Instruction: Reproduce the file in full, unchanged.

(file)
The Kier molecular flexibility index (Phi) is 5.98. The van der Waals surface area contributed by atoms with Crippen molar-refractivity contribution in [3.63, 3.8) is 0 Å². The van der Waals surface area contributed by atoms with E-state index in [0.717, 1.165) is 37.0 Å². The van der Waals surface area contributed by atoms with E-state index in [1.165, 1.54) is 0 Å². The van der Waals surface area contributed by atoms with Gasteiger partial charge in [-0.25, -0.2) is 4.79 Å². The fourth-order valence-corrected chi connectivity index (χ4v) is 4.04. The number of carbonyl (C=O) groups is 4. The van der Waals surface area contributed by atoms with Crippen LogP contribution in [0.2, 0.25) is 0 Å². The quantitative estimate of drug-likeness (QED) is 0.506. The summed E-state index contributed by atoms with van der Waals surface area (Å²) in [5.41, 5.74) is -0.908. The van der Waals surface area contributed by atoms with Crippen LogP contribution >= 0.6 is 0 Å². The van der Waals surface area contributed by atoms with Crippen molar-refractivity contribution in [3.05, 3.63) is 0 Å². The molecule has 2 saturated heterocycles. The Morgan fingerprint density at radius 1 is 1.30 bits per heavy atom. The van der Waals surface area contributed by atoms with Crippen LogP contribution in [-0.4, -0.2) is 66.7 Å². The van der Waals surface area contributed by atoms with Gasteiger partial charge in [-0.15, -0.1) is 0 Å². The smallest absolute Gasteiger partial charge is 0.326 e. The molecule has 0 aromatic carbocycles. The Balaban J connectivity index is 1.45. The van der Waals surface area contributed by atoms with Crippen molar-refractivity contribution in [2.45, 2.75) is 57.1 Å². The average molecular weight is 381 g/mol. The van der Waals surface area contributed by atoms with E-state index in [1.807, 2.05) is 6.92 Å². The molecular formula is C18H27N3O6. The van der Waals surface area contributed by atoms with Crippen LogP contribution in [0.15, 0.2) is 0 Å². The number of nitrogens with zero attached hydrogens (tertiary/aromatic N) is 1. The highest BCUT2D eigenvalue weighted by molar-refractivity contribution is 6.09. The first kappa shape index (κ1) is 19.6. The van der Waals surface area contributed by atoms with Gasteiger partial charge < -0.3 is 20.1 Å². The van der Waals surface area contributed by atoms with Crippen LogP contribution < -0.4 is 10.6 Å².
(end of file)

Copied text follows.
The Kier molecular flexibility index (Phi) is 5.98. The van der Waals surface area contributed by atoms with Crippen molar-refractivity contribution in [3.63, 3.8) is 0 Å². The van der Waals surface area contributed by atoms with E-state index in [0.717, 1.165) is 37.0 Å². The van der Waals surface area contributed by atoms with E-state index in [1.165, 1.54) is 0 Å². The van der Waals surface area contributed by atoms with Gasteiger partial charge in [-0.25, -0.2) is 4.79 Å². The fourth-order valence-corrected chi connectivity index (χ4v) is 4.04. The number of carbonyl (C=O) groups is 4. The van der Waals surface area contributed by atoms with Crippen LogP contribution in [0.2, 0.25) is 0 Å². The quantitative estimate of drug-likeness (QED) is 0.506. The summed E-state index contributed by atoms with van der Waals surface area (Å²) in [5.41, 5.74) is -0.908. The van der Waals surface area contributed by atoms with Crippen LogP contribution >= 0.6 is 0 Å². The van der Waals surface area contributed by atoms with Crippen molar-refractivity contribution in [3.05, 3.63) is 0 Å². The molecule has 2 saturated heterocycles. The Morgan fingerprint density at radius 1 is 1.30 bits per heavy atom. The van der Waals surface area contributed by atoms with Crippen LogP contribution in [-0.4, -0.2) is 66.7 Å². The van der Waals surface area contributed by atoms with Gasteiger partial charge in [-0.15, -0.1) is 0 Å². The smallest absolute Gasteiger partial charge is 0.326 e. The molecule has 0 aromatic carbocycles. The Balaban J connectivity index is 1.45. The van der Waals surface area contributed by atoms with Crippen molar-refractivity contribution in [2.45, 2.75) is 57.1 Å². The average molecular weight is 381 g/mol. The van der Waals surface area contributed by atoms with E-state index in [1.807, 2.05) is 6.92 Å². The molecular formula is C18H27N3O6. The van der Waals surface area contributed by atoms with Crippen LogP contribution in [0.15, 0.2) is 0 Å². The number of nitrogens with zero attached hydrogens (tertiary/aromatic N) is 1. The highest BCUT2D eigenvalue weighted by molar-refractivity contribution is 6.09. The first kappa shape index (κ1) is 19.6. The van der Waals surface area contributed by atoms with Gasteiger partial charge < -0.3 is 20.1 Å². The van der Waals surface area contributed by atoms with Crippen LogP contribution < -0.4 is 10.6 Å².